Reason, Truth and History

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Cambridge University Press, Dec 31, 1981 - Philosophy - 222 pages
2 Reviews
Hilary Putnam deals in this book with some of the most fundamental persistent problems in philosophy: the nature of truth, knowledge and rationality. His aim is to break down the fixed categories of thought which have always appeared to define and constrain the permissible solutions to these problems.
  

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Review: Reason, Truth and History

User Review  - Siavash - Goodreads

This has got to be one of the best books putnam has written. The arguments are well made and accompanied by punctual and entertaining intuition pumps. I found the best about it though is how it ... Read full review

Review: Reason, Truth and History

User Review  - Andrew - Goodreads

Reason, Truth, and History is a short, dense book rife with ideas, some of which are mind-blowing, others of which seem rather suspect. First and probably foremost, I'm impressed by the man's embrace ... Read full review

Selected pages

Contents

Brains in a vat
1
A problem about reference
22
Two philosophical perspectives
49
Mind and body
75
Two conceptions of rationality
103
Fact and value
127
Reason and history
150
The impact of science on modern conceptions of rationality
174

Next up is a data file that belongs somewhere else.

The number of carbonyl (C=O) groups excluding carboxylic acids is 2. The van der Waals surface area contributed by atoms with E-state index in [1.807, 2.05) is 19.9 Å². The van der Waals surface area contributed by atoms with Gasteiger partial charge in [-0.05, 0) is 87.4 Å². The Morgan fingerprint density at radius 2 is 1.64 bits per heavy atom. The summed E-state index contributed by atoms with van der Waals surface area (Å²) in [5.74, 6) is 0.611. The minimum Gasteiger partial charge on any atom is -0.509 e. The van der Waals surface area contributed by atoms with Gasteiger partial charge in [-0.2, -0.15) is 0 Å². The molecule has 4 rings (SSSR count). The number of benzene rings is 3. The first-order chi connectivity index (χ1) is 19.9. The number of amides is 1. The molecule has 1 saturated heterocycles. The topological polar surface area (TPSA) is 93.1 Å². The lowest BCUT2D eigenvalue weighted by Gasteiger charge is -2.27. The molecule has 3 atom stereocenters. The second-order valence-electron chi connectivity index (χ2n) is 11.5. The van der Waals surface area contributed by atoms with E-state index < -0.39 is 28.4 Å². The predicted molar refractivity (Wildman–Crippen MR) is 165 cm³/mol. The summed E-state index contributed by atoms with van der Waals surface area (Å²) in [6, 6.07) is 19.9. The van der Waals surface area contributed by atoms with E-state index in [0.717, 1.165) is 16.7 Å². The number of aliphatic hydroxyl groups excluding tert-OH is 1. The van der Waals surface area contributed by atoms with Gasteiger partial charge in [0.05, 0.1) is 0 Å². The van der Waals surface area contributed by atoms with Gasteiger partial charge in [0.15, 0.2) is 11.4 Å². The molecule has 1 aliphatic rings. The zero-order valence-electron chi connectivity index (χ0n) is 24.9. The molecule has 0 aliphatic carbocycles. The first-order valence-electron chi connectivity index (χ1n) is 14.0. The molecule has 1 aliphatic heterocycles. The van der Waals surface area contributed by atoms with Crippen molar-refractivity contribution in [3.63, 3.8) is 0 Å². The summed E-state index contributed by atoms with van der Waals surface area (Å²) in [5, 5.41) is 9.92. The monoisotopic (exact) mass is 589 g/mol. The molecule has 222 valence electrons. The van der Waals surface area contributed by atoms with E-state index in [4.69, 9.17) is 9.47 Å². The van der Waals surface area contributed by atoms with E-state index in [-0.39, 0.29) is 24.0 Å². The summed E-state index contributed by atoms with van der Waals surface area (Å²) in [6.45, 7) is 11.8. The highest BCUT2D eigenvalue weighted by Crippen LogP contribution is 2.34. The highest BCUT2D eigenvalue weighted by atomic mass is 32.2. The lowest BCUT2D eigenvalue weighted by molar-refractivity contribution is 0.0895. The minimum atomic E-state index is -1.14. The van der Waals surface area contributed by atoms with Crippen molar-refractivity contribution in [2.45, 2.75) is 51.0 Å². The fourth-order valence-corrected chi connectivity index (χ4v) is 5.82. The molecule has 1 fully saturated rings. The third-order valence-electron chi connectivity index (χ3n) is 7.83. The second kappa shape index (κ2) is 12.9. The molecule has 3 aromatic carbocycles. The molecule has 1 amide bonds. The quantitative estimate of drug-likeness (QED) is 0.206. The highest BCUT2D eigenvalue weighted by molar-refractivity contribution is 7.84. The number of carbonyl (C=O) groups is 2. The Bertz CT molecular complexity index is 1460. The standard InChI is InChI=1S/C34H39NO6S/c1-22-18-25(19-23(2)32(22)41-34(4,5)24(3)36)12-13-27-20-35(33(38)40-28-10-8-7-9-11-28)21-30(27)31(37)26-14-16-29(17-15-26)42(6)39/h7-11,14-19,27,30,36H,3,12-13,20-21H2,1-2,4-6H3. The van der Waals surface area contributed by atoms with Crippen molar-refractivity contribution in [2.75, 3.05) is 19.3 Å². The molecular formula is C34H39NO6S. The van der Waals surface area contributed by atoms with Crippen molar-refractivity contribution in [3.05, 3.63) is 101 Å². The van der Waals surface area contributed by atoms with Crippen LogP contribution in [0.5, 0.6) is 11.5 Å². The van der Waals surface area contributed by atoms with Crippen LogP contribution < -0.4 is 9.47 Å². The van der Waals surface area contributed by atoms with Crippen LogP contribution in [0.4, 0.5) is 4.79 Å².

Values facts and cognition
201
Appendix
217
Index
219
Copyright

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About the author (1981)

According to John Passmore, Hilary Putnam's work is a "history of recent philosophy in outline" (Recent Philosophers). He adds that writing "about "Putnam's philosophy' is like trying to capture the wind with a fishing-net." Born in Chicago and educated at the University of Pennsylvania and the University of California at Los Angeles, Putnam taught at Northwestern University, Princeton University, and the Massachusetts Institute of Technology before moving to Harvard University in 1965. In his early years at Harvard, he was an outspoken opponent of the war in Vietnam. Although he writes in the idiom of analytic philosophy, Putnam addresses major themes relating science to ethics and epistemology. If these themes are reminiscent of David Hume---as, for that matter, is much of analytic philosophy---his treatment of them is not. Putnam's work is far more profoundly shaped by recent work in logic, foundations of mathematics, and science than would have been possible for Hume; Putnam has contributed to each. He differs from Hume and stands more in the tradition of Willard Quine and American pragmatism in his treatment of the crucial distinctions between analytic and synthetic statements and between facts and values. Both distinctions, sharply made by Hume, are claimed by Putnam not to be absolute. He attempts to show, for example, that basic concepts of philosophy, science, and mathematics all are interrelated, so that mathematics bears more similarity to empirical reasoning than is customarily acknowledged.

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